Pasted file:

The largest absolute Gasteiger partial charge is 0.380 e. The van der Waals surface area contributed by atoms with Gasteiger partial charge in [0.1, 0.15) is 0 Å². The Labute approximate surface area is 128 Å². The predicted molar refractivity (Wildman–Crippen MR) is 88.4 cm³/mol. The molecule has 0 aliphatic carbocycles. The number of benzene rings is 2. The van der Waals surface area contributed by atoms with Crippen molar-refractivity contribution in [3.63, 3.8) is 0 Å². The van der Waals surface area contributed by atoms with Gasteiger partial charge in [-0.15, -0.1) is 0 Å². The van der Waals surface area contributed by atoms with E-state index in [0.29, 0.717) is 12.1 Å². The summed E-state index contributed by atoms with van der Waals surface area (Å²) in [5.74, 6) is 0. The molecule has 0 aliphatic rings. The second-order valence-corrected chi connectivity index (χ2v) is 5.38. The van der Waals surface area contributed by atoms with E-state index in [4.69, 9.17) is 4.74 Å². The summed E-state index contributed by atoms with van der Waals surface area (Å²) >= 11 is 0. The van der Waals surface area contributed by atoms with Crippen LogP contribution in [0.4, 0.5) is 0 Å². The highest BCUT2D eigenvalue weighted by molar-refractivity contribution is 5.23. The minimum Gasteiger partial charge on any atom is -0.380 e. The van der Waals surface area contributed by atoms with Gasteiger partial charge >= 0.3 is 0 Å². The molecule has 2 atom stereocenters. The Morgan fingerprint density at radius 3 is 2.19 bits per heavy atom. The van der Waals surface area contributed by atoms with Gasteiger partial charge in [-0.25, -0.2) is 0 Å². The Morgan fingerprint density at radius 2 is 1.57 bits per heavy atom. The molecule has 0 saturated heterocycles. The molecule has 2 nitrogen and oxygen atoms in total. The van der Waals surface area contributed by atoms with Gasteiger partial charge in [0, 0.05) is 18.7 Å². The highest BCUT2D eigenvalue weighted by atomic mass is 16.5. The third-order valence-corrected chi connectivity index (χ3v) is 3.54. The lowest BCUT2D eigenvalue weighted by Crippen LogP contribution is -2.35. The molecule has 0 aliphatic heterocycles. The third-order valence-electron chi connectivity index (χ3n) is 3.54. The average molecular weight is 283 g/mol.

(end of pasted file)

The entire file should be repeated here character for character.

The largest absolute Gasteiger partial charge is 0.380 e. The van der Waals surface area contributed by atoms with Gasteiger partial charge in [0.1, 0.15) is 0 Å². The Labute approximate surface area is 128 Å². The predicted molar refractivity (Wildman–Crippen MR) is 88.4 cm³/mol. The molecule has 0 aliphatic carbocycles. The number of benzene rings is 2. The van der Waals surface area contributed by atoms with Crippen molar-refractivity contribution in [3.63, 3.8) is 0 Å². The van der Waals surface area contributed by atoms with Gasteiger partial charge in [-0.15, -0.1) is 0 Å². The van der Waals surface area contributed by atoms with E-state index in [0.29, 0.717) is 12.1 Å². The summed E-state index contributed by atoms with van der Waals surface area (Å²) in [5.74, 6) is 0. The molecule has 0 aliphatic rings. The second-order valence-corrected chi connectivity index (χ2v) is 5.38. The van der Waals surface area contributed by atoms with E-state index in [4.69, 9.17) is 4.74 Å². The summed E-state index contributed by atoms with van der Waals surface area (Å²) >= 11 is 0. The van der Waals surface area contributed by atoms with Crippen LogP contribution in [0.4, 0.5) is 0 Å². The highest BCUT2D eigenvalue weighted by molar-refractivity contribution is 5.23. The minimum Gasteiger partial charge on any atom is -0.380 e. The van der Waals surface area contributed by atoms with Gasteiger partial charge >= 0.3 is 0 Å². The molecule has 2 atom stereocenters. The Morgan fingerprint density at radius 3 is 2.19 bits per heavy atom. The van der Waals surface area contributed by atoms with Gasteiger partial charge in [-0.25, -0.2) is 0 Å². The Morgan fingerprint density at radius 2 is 1.57 bits per heavy atom. The molecule has 0 saturated heterocycles. The molecule has 2 nitrogen and oxygen atoms in total. The van der Waals surface area contributed by atoms with Gasteiger partial charge in [0, 0.05) is 18.7 Å². The highest BCUT2D eigenvalue weighted by atomic mass is 16.5. The third-order valence-corrected chi connectivity index (χ3v) is 3.54. The lowest BCUT2D eigenvalue weighted by Crippen LogP contribution is -2.35. The molecule has 0 aliphatic heterocycles. The third-order valence-electron chi connectivity index (χ3n) is 3.54. The average molecular weight is 283 g/mol.